Thursday, 3 March 2016

Wolf, Volume 1: Blood and Magic Review (Ales Kot, Matt Taylor)

Antoine Wolfe is a paranormal detective in Holly-weird, wOooOoooOOo! There’s an anti-christ character subtly called Anita Christ, vampires, werewolves, and Lovecraftian references galore and Wolfe’s gotta do something to somehow save the world from someone! 

Wolf is Ales Kot doing a hard boiled noir drama by way of the supernatural and it’s a birruva mess to say the least. Noir is a convoluted genre all by itself but when you’ve got an inexperienced and, frankly, not very good writer attempting it? Be prepared to be scratching your head and yawning most of the time as you try to understand what the writer’s getting at.

The Lovecraftian stuff is fun - there’s a character with tentacles for a mouth called Freddy Chtonic and a prison called Kadath Bay - but there’s a character who I think is supposed to be like an avatar of the Great Old Ones and I haaaated how he couldn’t pronounce his Rs. Reading his mangled speech was torture! 

The plot is all over the shop. I think the story is supposed to be about Wolfe protecting Anita Christ (that name) but he spends a silly amount of time quibbling over his buddy Freddy’s rent dispute with his landlord, a vampire called Azimuth. It seemed so pointless and distracting. 

Once you reach the last chapter of the book it’s like Kot realises he hasn’t built up any of the characters or done much in the way of plot development because suddenly everyone is giving these massive, rambling speeches attempting to fill in the blanks in the clunkiest way.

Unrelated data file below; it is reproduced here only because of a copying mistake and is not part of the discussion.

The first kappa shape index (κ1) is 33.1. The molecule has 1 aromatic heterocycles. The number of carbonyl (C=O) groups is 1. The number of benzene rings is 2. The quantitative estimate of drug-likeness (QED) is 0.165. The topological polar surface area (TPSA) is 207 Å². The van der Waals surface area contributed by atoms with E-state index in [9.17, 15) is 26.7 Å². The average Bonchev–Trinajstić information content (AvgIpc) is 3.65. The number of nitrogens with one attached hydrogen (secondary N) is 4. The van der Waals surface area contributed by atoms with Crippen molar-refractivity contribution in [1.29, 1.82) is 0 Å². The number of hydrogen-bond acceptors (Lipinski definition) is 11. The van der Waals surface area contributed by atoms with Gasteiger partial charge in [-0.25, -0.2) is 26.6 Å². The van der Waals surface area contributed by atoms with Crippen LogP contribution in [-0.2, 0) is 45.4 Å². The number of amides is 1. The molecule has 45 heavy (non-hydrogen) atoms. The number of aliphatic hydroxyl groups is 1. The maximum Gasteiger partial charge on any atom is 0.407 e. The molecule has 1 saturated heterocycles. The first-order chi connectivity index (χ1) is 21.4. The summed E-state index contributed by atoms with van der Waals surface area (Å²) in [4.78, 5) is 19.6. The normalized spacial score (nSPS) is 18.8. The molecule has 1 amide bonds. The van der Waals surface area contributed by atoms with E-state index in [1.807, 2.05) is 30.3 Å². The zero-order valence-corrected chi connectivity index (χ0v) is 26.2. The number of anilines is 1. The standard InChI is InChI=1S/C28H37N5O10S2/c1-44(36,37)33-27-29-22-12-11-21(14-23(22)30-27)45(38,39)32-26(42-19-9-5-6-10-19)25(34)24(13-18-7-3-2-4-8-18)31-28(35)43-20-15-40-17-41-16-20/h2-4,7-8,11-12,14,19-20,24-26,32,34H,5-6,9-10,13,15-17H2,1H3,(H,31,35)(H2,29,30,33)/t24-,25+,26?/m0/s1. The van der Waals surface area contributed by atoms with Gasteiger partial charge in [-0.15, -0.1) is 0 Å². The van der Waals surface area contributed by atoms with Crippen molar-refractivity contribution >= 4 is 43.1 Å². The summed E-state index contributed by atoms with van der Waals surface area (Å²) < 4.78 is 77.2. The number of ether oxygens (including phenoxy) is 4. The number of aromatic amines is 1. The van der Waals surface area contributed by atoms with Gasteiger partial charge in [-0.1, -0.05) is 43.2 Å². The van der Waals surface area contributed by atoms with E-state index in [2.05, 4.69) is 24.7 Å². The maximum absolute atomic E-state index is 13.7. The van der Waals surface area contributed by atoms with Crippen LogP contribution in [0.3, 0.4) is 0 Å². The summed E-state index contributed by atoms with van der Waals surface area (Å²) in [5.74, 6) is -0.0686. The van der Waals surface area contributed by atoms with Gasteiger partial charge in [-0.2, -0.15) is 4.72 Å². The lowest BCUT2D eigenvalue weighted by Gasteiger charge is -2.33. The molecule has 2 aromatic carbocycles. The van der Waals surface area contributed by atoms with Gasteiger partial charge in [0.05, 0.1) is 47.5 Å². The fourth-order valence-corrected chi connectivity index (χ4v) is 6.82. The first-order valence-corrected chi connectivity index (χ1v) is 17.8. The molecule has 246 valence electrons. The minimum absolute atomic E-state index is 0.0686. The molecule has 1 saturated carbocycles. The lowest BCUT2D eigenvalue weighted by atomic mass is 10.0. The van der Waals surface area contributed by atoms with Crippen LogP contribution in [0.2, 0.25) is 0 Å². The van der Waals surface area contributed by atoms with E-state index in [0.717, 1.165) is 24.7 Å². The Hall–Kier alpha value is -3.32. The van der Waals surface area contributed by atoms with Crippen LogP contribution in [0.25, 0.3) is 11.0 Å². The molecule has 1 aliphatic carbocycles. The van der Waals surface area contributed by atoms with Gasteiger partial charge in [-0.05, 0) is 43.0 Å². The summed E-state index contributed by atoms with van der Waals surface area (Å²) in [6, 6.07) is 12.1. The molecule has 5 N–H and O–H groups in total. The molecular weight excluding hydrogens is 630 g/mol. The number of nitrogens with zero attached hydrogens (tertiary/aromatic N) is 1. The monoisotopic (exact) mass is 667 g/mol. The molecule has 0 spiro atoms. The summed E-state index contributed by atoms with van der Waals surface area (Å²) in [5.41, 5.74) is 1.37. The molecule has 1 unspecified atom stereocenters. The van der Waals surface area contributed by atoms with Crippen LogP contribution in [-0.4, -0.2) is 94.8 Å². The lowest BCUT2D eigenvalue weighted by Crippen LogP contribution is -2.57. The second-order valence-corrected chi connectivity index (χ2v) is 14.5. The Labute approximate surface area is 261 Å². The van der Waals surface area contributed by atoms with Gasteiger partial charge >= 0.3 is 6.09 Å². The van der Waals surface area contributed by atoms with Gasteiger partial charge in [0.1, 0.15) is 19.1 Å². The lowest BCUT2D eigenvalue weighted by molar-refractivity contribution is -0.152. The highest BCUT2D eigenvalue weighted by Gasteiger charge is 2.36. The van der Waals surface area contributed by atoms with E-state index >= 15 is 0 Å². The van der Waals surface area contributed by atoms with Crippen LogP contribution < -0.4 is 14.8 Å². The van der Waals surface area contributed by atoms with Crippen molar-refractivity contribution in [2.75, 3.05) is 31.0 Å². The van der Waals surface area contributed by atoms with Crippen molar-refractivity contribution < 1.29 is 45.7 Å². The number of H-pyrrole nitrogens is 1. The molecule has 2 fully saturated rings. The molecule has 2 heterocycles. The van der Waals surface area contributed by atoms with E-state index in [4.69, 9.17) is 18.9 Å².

Matt Taylor’s art is ok but nothing special. Simple lines, almost Jeff Lemire-esque in his figures, it’s not going to blow anyone away. Lee Loughridge’s colours are as bright and eye-catching as ever and do a lot to make the visuals stand out. 

I like the idea of a magical, hidden Los Angeles and a paranormal detective trying to do good underneath the surface of everyday life (ordinary people can’t see the supernatural), but Kot isn’t nearly talented enough at realising his ideas as he is at conceiving them. What was the plot supposed to be, who were the characters besides Wolfe and what were their motivations, what were the stakes - none of this was handled well. 

Wolf, Volume 1: Blood and Magic is a confused and unfocused comic that’ll bore readers long before the baffling finale. At 29 years old Kot’s still learning his craft and he might well write a great comic one of these days but Wolf is definitely not it.

Wolf, Volume 1: Blood and Magic

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